Law Library Stacks

Back to Parliamentary Oversight of the Executive Branch

Summary

The Canadian Parliament’s system for oversight of the executive branch consists of nine permanent, specialized offices called “Officers of Parliament,” whose mandates, powers, and limits have been established by parliamentary statute. In addition, the Parliament can appoint ad hoc commissioners to investigate specific matters.

I. Parliamentary Oversight System

Canada is a country with shared legislative and executive competences between the federal government and the provincial governments. This report discusses only the federal oversight offices, but each province has established its own parliamentary oversight offices.

A. Officers of Parliament

The Canadian Parliament’s system for oversight of the executive branch consists of nine permanent, specialized offices called “Officers of Parliament,” whose mandates, powers, and limits have been established by parliamentary statute.[1] The independence of the Officers of Parliament from the executive branch is crucial in guaranteeing the integrity of their oversight function and the research they conduct toward that end.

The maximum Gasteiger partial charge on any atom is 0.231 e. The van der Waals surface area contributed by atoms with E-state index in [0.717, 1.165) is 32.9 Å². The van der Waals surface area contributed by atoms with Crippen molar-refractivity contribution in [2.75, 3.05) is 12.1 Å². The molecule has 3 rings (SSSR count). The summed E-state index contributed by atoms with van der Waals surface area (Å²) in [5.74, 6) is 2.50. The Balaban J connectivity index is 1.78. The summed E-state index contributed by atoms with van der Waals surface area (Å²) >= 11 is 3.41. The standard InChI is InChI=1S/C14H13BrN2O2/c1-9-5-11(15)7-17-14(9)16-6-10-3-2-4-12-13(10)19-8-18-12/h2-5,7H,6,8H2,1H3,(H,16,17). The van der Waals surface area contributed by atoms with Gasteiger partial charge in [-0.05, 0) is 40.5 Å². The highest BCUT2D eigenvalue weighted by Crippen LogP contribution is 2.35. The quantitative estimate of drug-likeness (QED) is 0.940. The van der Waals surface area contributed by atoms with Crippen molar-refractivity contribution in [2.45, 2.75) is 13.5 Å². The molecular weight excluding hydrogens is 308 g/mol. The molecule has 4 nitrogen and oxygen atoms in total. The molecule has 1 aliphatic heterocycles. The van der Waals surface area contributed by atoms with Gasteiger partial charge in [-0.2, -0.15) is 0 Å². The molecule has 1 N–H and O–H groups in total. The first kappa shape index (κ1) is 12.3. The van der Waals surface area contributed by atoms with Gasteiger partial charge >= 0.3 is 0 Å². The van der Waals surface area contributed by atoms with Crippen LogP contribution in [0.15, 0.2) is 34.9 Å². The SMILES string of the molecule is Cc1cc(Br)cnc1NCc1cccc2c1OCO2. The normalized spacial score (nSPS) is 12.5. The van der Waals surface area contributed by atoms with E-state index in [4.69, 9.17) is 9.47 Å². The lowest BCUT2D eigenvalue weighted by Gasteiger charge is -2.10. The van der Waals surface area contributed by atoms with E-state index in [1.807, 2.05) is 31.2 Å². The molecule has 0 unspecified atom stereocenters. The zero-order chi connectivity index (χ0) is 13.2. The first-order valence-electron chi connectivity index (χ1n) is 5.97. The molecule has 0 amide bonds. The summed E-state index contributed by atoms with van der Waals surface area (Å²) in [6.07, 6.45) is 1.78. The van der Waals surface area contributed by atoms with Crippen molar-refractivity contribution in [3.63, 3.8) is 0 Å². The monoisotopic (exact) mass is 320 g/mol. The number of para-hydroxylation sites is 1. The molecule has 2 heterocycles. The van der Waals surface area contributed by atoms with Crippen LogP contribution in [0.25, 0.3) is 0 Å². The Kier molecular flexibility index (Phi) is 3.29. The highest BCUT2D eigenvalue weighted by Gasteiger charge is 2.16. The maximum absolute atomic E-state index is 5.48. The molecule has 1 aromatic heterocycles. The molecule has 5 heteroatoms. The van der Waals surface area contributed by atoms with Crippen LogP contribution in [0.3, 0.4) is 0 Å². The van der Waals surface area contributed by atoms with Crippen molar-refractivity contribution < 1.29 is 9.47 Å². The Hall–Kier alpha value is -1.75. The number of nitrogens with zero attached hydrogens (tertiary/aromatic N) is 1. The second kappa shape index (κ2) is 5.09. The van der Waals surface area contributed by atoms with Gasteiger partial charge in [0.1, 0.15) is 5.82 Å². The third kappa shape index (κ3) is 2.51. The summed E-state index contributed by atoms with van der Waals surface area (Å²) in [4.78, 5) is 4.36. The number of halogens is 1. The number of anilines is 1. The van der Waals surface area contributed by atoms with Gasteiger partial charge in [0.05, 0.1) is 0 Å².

The Officers of Parliament report to either the Senate or House of Commons or both.[2] The nine offices comprising the Officers of Parliament and their responsibilities are as follows:

  • The Office of the Auditor General supervises the government’s stewardship of public funds,[3] including the Consolidated Revenue Fund,[4] and examines the financial statements required by law to verify if the statements present information faithfully in accordance with stated accounting policies.[5]
  • Elections Canada is responsible for insuring the fairness and impartiality of  federal elections.[6]
  • The Office of the Commissioner of Official languages ensures equality of status and equal rights and privileges regarding use of the French and English languages in all federal institutions.[7] It is responsible for supporting and developing the French and  English  linguistic minority communities and promoting the equality of status and use of both languages in Canadian society.[8]
  • The Office of the Information Commissioner is responsible for guaranteeing citizens’ rights to access federal information permitted by law, and receives and investigates citizens’ complaints regarding access to records under the Access to Information Act.[9]
  • The Office of the Privacy Commissioner addresses complaints related to breaches of privacy, misuse of private data, and the refusal of access to personal information.[10]